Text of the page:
The U.S. Supreme Court granted certiorari on October 2, 2014 in the case of Tibble v. Edison International,1 for the narrow purpose of reviewing the holding by the Ninth Circuit Court of Appeals that the statute of limitations under the Employee Retirement Income Security Act of 1974 (“ERISA”) barred the plaintiffs’ claims. Tibble is one of a number of cases in which plaintiffs have alleged that fiduciaries of 401(k) and similar plans imprudently or otherwise improperly permitted excessive fees or fee structures to be imposed under mutual funds offered as investment alternatives under plans.
In Tibble, the plaintiffs argued in the district court that, among other things, the responsible plan fiduciaries violated ERISA by imprudently choosing and continuing to offer investment alternatives under the plan with excessively high investment fees.2 As to claims regarding certain aspects of the fiduciaries’ fund-selection process, the district court held that the fiduciaries indeed breached their fiduciary duties, but limited recovery so as to be with respect only to funds selected for inclusion under the plan during the six years immediately preceding the lawsuit. The court held that claims with respect to funds selected before that time were barred by ERISA’s six-year statute of limitations.3 The district court also reached a number of other procedural and substantive issues.
The Ninth Circuit agreed with the district court regarding its holding that, as to certain aspects of the fiduciaries’ fund-selection process, the plan fiduciaries breached their fiduciary duties, and agreed as well that claims regarding funds selected outside of the six-year statute of limitations were time-barred. In particular, the Ninth Circuit, agreeing with the Fourth Circuit,4 held that the continuing maintenance of an imprudent investment option is not the act that triggers liability, and that, therefore, the plaintiffs could allege a fiduciary breach only with respect to the initial selection of investment alternatives occurring within the applicable six-year period. Like the district court, the Ninth Circuit also reached a number of other procedural and substantive issues.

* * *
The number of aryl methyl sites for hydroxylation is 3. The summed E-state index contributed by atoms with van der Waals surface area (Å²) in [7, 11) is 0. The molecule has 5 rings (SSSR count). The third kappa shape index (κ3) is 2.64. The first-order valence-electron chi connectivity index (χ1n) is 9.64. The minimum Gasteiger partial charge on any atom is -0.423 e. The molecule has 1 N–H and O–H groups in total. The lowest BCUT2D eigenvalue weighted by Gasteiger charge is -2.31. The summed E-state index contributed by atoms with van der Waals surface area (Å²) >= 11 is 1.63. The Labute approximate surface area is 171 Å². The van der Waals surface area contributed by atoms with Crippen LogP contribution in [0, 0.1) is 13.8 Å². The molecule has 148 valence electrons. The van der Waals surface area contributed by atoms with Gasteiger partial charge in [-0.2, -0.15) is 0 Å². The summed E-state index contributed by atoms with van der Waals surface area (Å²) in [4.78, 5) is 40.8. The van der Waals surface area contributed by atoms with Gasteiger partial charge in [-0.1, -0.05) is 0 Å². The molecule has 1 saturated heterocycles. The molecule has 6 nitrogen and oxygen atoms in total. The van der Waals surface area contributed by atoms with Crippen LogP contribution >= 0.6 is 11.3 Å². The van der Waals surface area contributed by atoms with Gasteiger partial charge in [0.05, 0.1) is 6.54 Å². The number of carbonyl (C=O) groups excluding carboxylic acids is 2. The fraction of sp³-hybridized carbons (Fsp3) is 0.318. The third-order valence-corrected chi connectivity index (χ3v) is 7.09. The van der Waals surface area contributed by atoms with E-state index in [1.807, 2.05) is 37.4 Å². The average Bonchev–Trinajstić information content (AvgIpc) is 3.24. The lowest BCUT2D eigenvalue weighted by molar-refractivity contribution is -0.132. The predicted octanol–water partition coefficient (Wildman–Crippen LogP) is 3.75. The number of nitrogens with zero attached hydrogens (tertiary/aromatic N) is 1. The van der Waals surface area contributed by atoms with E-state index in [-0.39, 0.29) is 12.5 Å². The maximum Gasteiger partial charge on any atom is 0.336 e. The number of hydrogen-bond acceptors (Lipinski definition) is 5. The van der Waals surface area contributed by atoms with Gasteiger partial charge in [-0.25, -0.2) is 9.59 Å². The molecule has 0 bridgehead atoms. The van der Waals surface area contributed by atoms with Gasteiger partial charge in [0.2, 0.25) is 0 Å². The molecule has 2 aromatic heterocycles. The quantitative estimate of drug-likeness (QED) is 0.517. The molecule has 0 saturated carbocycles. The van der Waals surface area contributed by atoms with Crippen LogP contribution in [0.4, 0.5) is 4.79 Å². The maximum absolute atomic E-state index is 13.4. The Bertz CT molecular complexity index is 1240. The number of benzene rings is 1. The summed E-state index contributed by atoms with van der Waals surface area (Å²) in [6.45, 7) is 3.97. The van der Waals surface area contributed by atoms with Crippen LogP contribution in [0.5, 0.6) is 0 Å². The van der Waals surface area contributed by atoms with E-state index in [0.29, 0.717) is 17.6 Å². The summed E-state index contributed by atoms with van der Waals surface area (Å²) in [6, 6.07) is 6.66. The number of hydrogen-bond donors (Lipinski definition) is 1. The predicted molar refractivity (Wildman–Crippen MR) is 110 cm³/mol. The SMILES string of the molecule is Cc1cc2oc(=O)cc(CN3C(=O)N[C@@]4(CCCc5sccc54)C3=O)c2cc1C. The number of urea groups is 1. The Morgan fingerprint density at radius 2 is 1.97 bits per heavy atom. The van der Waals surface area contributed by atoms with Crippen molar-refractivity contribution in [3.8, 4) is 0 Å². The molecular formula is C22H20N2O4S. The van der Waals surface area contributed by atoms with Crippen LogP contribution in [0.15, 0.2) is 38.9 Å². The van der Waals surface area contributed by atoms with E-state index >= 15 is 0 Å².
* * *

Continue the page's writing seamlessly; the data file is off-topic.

The claims in Tibble are not unlike the claims made in numerous cases involving 401(k) plans in which plaintiffs have alleged fiduciary breaches in connection with purportedly excessive or otherwise improper fees. In addition, plan sponsors may indirectly be liable for any such breaches by virtue of contractual indemnification and other arrangements to which they could be subject. Thus, even the possibility thatTibble might be heard by the Supreme Court got significant coverage in the press.5 As recently as last term, in Fifth Third Bancorp v. Dudenhoeffer,6 the Court waded into a major controversy involving ERISA fiduciary matters involving so-called “stock-drop” matters, and now, with Tibble, the Court yet again would have the opportunity to navigate the murky waters of ERISA’s fiduciary rules.
In its amicus curiae brief urging the Court to hear Tibble, the U.S. Solicitor General expressed its view thatTibble for various reasons was not a good setting for the Court to address several of the issues raised in the case.7 The Solicitor General did urge the Court to take the case specifically with respect to ERISA’s statute of limitations.
Ultimately, the Court agreed to hear Tibble regarding the statute-of-limitations issue, and only as to that issue, as the Solicitor General suggested. Even with the Court’s apparently narrow scope of review, however, Tibble could have a substantial impact in terms of clarifying the time frame during which fiduciaries and plan sponsors have liability for fiduciary breaches generally. It also remains to be seen whether the Court, either during the pendency of Tibble8 or in some other case that may come in the future, will eventually take the opportunity to consider the other important procedural and substantive issues presented by fee litigation involving 401(k) plans.